Archive September 2017 XVIII, No. 9

Thinking of Buying ... Video Laryngoscopes

For intubations, a new standard of care is within sight.

Richard Cooper

Richard Cooper

BIO

Video laryngoscopy is poised to replace conventional laryngoscopy as the intubation method of choice. It consistently lets you visualize intubation, something direct laryngoscopy often fails to do. It also improves our clinical documentation with video records.

Stored videos of intubations aren't just useful to subsequent care providers who can use them to see in advance what kinds of difficulties they might encounter. They're also useful to practitioners who want to improve their techniques. Laryngoscopy is so task-focused that we often don't recognize how much we can improve by better understanding how certain difficulties might have been circumvented.

Here are a few considerations to keep in mind if you're shopping for a video laryngoscope.

Familiarity may breed contempt. The video laryngoscope that seems most familiar, or most compatible with your experience in direct laryngoscopy, isn't necessarily going to be the best choice. If you're not experienced with video laryngoscopy, the best choice depends in part on your willingness to learn new techniques. Some video scopes are shaped differently than conventional laryngoscopes. Hyper-angulated blades enable viewing that might not otherwise be possible, but they require a somewhat different technique than conventional Macintosh blades. If you're not prepared to learn the differences, you may end up frustrated, because the scope isn't providing a dramatic improvement over direct laryngoscopy.

Take the time to train. Your anesthesia providers will need proper training when they begin using video laryngoscopes. Being an experienced direct laryngoscopist doesn't necessarily confer expertise when using a video scope.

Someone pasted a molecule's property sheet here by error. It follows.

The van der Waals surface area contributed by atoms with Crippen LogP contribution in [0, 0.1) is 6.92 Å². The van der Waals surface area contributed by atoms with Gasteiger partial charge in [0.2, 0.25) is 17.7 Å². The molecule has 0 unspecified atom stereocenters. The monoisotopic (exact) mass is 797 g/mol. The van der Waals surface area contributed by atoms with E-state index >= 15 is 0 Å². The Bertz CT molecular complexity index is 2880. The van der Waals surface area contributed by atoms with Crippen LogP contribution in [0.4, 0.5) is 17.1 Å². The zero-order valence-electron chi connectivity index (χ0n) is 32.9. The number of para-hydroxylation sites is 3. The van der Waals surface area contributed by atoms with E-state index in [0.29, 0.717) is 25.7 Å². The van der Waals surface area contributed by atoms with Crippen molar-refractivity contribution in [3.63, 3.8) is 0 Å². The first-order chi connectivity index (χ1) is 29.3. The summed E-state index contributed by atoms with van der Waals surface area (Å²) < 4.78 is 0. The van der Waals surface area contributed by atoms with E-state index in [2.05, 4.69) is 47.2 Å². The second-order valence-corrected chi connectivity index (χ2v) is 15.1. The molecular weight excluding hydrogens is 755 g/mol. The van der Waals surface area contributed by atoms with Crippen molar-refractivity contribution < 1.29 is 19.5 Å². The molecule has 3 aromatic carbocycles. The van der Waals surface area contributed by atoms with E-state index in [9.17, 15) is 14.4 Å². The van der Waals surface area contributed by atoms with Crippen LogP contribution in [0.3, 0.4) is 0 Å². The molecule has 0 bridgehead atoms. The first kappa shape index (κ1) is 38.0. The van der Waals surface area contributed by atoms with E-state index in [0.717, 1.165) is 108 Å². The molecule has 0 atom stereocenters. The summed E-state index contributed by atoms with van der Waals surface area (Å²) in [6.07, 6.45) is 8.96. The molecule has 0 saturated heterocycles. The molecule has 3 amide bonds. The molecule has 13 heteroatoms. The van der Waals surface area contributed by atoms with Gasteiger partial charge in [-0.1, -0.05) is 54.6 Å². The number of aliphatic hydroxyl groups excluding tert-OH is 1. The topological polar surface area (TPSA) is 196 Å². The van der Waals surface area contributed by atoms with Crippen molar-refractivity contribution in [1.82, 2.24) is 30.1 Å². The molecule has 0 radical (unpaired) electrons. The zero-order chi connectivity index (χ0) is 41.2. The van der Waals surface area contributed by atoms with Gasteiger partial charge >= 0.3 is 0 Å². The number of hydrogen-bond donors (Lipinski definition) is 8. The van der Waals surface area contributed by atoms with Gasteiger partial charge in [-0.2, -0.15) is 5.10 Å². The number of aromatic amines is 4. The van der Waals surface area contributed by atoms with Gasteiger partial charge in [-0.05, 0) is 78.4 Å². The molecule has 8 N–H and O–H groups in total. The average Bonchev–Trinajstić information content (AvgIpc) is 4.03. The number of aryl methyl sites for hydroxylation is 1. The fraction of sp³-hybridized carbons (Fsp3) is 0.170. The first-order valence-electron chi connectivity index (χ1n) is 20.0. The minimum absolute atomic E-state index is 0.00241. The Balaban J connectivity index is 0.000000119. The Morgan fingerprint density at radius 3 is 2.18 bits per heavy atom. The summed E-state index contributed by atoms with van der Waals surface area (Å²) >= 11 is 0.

How well can you see the larynx? High-quality video is nice to have, but I think it's a secondary concern. The key is to be able to see the larynx clearly enough to intubate. If you're doing a diagnostic laryngoscopy, you need a high-resolution image; but if you're attempting to intubate, which is likely to be what you'll most often use the scope for, good laryngeal exposure is more important than image quality. There is, however, an advantage to having a larger screen. The more people in the OR who can see the screen, the greater the potential for valuable support.

Blade sizes. If you're handling neonatal, obstetrical and pediatric patients, as well as adults of all dimensions, you'll either need a scope that can handle an appropriately wide range of sizes — which not all scopes can — or multiple scopes that may differ in the ways they're used. In an emergency, you don't want to have to use a scope that requires a technique you're less familiar with.

Channel challenge. Would you prefer a channeled device or a non-channeled device? Channeled devices may be easier to master, but they're also bulkier, because the endotracheal tube is incorporated into the blade. Non-channeled devices let you manipulate the endotracheal tube and the laryngoscope independently of each other. But they also require better hand-eye coordination.

Reusable or disposable? Should you opt for a single-use device, a reusable device or something in between? The question hinges on how often you'll use a video laryngoscope. Single-use devices may be relatively inexpensive, but if you use them frequently — which, as noted, I think you should — the cost may rival or exceed that of a reusable scope, or one with reusable components. Plus, your reusable scope may actually last several years.

On the other hand, reprocessing a reusable scope takes time — 3 or 4 hours, when you follow manufacturer recommendations. So if cost dictates that you're going to be able to stock only a few scopes, it might be wise to consider single-use devices. Even if you're using them only as rescue devices, you don't want to find yourself needing your reusable scope before it's fully reprocessed. If turnaround time is an issue, the ideal solution may be to stock both types. That way you never end up unable to call on one for a needed rescue. OSM

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